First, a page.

Would Shakira’s fans be “miffed” or “riled” by this gaffe on the Yahoo! front page?
Yesterday I did something I seldom do; I published a blog post with multiple boo-boos from the Yahoo! front page. Usually I just cover one, but the errors on yahoo.com were so numerous, that I lumped them all in a single post.
Did I just write “all”? That’s not quite accurate, because after that post went live, the
hits misses just kept on comin’. Like this attempt at trying to spell Sprinkler:
And this pathetic try at Steve Carell’s name:
This looks to be an attempt at saying “Johnny Manziel owes his appeal to” or “Johnny Manziel’s appeal is due to”:
Oh, lordie. This so-called headline contains redundant quotation marks. Don’t use quotation marks if you’re using so-called because they mean the same thing:
I’m no chemist (in fact, chemistry was my weakest subject in college), but I know something about logic. Here’s the scoop: If everything in the world is made up of chemicals, you really don’t need to tell us that “not all are toxic” because it’s unlikely there would still be a human being alive if everything were toxic:
If you’ve wondered how the many egregious mistakes made by Yahoo!’s writers can go uncorrected, consider these excerpts from an article written by Yahoo! Shine’s senior fashion and beauty editor.
You’d expect that a senior fashion and beauty editor could spell the name of designer Monique Lhuillier, wouldn’t you? But she gets it wrong here
Designer Galia Lahav doesn’t fare much better:
Finally (although I can’t say for certain that this is the last error in the article), there’s this embarrassing homophonic error:
A palate is the roof of a mouth; a palette is the board artists use to hold and mix paints, or a range of colors.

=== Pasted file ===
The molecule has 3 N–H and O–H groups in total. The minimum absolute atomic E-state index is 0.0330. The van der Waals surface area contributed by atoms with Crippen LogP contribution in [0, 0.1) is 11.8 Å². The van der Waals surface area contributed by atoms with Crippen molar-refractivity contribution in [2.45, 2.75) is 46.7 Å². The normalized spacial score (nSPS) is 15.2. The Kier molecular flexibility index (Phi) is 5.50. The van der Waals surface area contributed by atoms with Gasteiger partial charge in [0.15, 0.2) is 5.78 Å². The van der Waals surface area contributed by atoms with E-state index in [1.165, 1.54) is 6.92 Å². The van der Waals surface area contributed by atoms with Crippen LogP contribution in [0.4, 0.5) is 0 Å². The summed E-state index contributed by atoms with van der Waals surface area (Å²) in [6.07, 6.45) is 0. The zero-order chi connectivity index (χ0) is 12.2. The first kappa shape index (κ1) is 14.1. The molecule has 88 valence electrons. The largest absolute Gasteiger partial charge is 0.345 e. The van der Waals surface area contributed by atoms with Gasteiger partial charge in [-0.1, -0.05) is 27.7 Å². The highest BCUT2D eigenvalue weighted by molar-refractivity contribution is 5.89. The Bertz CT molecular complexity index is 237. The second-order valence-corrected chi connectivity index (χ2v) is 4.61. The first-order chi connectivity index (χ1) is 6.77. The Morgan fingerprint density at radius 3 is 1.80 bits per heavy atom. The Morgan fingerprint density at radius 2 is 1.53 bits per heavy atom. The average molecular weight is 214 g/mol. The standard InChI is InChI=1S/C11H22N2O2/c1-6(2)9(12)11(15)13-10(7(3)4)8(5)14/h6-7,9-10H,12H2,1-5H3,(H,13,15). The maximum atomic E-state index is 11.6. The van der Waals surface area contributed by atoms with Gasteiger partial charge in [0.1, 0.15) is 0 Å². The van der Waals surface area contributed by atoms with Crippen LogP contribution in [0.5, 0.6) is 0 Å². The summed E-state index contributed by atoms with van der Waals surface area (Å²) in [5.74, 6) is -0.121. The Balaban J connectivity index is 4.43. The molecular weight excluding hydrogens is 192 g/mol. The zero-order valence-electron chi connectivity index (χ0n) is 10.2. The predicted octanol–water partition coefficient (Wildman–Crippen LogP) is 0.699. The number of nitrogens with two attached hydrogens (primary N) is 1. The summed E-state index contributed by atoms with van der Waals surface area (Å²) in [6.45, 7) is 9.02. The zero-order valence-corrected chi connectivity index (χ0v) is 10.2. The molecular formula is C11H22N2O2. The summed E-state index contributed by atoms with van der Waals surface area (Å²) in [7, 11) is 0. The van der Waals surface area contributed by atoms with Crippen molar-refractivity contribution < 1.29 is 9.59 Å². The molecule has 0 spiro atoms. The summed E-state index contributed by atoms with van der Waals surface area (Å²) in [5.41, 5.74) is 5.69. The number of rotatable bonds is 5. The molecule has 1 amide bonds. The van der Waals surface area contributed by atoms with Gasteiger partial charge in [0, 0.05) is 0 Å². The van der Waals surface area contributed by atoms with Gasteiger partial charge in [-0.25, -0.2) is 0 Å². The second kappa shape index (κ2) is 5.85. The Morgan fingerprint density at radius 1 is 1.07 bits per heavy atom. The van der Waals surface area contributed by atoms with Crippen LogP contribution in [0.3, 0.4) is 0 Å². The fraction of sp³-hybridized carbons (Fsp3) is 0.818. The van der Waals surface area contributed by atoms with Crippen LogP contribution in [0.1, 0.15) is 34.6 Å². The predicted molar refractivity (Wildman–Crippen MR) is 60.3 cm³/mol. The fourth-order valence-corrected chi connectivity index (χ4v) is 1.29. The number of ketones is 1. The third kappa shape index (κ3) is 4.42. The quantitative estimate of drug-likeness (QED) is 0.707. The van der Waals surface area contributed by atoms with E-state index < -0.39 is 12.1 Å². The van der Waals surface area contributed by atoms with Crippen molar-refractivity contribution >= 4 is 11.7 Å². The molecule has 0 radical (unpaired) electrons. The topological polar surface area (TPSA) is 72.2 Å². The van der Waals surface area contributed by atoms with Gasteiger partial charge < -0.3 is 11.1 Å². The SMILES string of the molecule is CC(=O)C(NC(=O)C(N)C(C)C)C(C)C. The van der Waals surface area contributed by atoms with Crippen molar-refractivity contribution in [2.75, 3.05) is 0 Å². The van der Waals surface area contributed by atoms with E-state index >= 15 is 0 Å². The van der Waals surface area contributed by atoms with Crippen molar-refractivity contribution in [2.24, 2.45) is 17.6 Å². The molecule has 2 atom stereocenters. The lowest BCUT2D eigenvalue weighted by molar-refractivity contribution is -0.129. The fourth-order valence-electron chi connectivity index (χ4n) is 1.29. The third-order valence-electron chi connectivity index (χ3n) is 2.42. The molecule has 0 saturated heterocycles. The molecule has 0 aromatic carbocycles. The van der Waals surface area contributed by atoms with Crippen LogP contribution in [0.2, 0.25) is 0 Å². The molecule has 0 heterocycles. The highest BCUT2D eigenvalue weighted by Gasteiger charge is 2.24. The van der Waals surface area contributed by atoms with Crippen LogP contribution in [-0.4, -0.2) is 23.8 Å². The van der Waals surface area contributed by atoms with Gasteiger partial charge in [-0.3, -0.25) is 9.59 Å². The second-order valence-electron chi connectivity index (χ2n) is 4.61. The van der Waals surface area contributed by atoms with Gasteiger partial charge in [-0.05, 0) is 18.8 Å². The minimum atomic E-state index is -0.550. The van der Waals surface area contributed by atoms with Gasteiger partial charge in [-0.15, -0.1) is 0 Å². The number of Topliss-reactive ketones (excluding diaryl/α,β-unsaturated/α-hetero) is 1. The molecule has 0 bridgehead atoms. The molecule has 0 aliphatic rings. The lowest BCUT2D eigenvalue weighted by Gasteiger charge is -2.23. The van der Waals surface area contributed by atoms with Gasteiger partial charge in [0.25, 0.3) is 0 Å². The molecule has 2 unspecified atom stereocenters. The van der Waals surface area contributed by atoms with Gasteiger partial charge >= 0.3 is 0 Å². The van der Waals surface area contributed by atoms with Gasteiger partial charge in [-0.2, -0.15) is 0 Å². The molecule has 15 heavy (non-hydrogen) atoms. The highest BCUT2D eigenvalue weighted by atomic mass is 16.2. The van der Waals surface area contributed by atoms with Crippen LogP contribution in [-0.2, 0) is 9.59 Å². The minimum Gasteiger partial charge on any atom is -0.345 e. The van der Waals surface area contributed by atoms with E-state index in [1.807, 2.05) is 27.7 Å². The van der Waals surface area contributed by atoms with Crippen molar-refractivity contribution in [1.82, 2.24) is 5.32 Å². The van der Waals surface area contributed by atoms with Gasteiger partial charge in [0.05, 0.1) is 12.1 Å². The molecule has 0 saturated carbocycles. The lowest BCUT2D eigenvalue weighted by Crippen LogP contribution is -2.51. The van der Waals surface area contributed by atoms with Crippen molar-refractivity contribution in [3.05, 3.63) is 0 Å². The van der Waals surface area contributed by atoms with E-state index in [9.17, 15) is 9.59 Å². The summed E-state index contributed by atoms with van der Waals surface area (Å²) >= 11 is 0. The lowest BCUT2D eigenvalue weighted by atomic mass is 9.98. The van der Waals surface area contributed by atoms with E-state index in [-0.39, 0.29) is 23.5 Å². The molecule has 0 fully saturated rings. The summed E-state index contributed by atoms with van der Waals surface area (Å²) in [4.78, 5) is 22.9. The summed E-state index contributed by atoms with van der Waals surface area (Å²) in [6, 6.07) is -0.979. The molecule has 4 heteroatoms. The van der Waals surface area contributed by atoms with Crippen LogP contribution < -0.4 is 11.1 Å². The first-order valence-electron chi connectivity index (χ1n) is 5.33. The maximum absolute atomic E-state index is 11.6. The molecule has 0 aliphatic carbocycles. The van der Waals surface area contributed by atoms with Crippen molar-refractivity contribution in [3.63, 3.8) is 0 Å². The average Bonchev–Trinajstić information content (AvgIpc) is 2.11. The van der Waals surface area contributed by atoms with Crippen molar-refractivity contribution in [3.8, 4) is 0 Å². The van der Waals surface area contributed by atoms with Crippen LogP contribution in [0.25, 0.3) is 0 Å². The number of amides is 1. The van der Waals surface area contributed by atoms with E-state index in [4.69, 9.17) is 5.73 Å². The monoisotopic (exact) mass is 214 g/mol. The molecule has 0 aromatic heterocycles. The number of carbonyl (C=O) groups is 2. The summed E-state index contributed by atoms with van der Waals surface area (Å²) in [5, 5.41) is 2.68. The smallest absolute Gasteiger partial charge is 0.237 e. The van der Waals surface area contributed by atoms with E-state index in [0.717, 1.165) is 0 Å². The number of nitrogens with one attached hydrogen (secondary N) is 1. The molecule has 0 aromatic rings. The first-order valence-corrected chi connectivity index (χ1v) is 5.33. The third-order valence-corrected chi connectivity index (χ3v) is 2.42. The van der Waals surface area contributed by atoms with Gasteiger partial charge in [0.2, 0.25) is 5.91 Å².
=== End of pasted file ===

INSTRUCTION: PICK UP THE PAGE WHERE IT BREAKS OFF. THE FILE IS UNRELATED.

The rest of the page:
If a senior editor is a careless writer who can’t be bothered to proofread and confuses common homophones, is it any wonder that writing on Yahoo! is so amateurish?
Last week I urged the writers at Yahoo! to just give up on the apostrophe. They have no idea when to use it, and their sad attempts at punctuation just make them look like amateurs. Well, I’m here to urge at least one writer for yahoo.com to give the hyphen the boot. Someone has no idea when to use it, sprinkling it willy-nilly about, as if it were rice at a wedding:
The common mistake (common throughout Yahoo!, that is) of putting a hyphen between an adverb ending in -LY and the word it modifies is almost forgivable (almost, but not completely). What’s unforgivable is throwing that horizon character in someone’s name, especially someone as well-known as Clarissa Dickson Wright. Why on God’s green earth would anyone arbitrarily hyphenate someone’s name?
If this happened on any other website, I’d say that the writer (and editor, if there is one) would be shamefaced. for this error, but this happened on the Yahoo! front page and it’s unlikely anyone working there cares:
What’s the big deal with misspelling Dan Wetzel’s name? Mr. Wetzel is a columnist for Yahoo! Sports.